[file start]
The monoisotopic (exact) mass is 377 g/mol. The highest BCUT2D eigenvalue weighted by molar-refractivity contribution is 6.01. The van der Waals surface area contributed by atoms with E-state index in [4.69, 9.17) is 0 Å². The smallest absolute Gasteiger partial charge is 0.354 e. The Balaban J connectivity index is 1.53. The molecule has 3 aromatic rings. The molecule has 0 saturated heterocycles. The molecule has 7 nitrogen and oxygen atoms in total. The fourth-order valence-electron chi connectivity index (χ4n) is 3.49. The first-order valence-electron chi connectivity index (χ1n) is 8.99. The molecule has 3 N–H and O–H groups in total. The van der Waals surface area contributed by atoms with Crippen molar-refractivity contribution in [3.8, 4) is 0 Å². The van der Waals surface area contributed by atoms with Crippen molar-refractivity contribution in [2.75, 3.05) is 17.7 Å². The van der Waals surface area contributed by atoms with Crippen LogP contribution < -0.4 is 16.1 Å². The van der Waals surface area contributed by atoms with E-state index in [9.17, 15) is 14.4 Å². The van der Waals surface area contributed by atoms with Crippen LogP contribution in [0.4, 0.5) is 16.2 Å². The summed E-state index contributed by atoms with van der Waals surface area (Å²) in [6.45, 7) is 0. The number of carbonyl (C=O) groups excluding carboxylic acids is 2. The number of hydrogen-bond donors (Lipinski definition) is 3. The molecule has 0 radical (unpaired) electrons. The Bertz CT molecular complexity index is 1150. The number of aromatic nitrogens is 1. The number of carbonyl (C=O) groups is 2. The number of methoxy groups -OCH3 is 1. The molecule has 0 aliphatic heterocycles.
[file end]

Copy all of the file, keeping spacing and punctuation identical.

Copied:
The monoisotopic (exact) mass is 377 g/mol. The highest BCUT2D eigenvalue weighted by molar-refractivity contribution is 6.01. The van der Waals surface area contributed by atoms with E-state index in [4.69, 9.17) is 0 Å². The smallest absolute Gasteiger partial charge is 0.354 e. The Balaban J connectivity index is 1.53. The molecule has 3 aromatic rings. The molecule has 0 saturated heterocycles. The molecule has 7 nitrogen and oxygen atoms in total. The fourth-order valence-electron chi connectivity index (χ4n) is 3.49. The first-order valence-electron chi connectivity index (χ1n) is 8.99. The molecule has 3 N–H and O–H groups in total. The van der Waals surface area contributed by atoms with Crippen molar-refractivity contribution in [3.8, 4) is 0 Å². The van der Waals surface area contributed by atoms with Crippen molar-refractivity contribution in [2.75, 3.05) is 17.7 Å². The van der Waals surface area contributed by atoms with Crippen LogP contribution < -0.4 is 16.1 Å². The van der Waals surface area contributed by atoms with E-state index in [9.17, 15) is 14.4 Å². The van der Waals surface area contributed by atoms with Crippen LogP contribution in [0.4, 0.5) is 16.2 Å². The summed E-state index contributed by atoms with van der Waals surface area (Å²) in [6.45, 7) is 0. The number of carbonyl (C=O) groups excluding carboxylic acids is 2. The number of hydrogen-bond donors (Lipinski definition) is 3. The molecule has 0 radical (unpaired) electrons. The Bertz CT molecular complexity index is 1150. The number of aromatic nitrogens is 1. The number of carbonyl (C=O) groups is 2. The number of methoxy groups -OCH3 is 1. The molecule has 0 aliphatic heterocycles.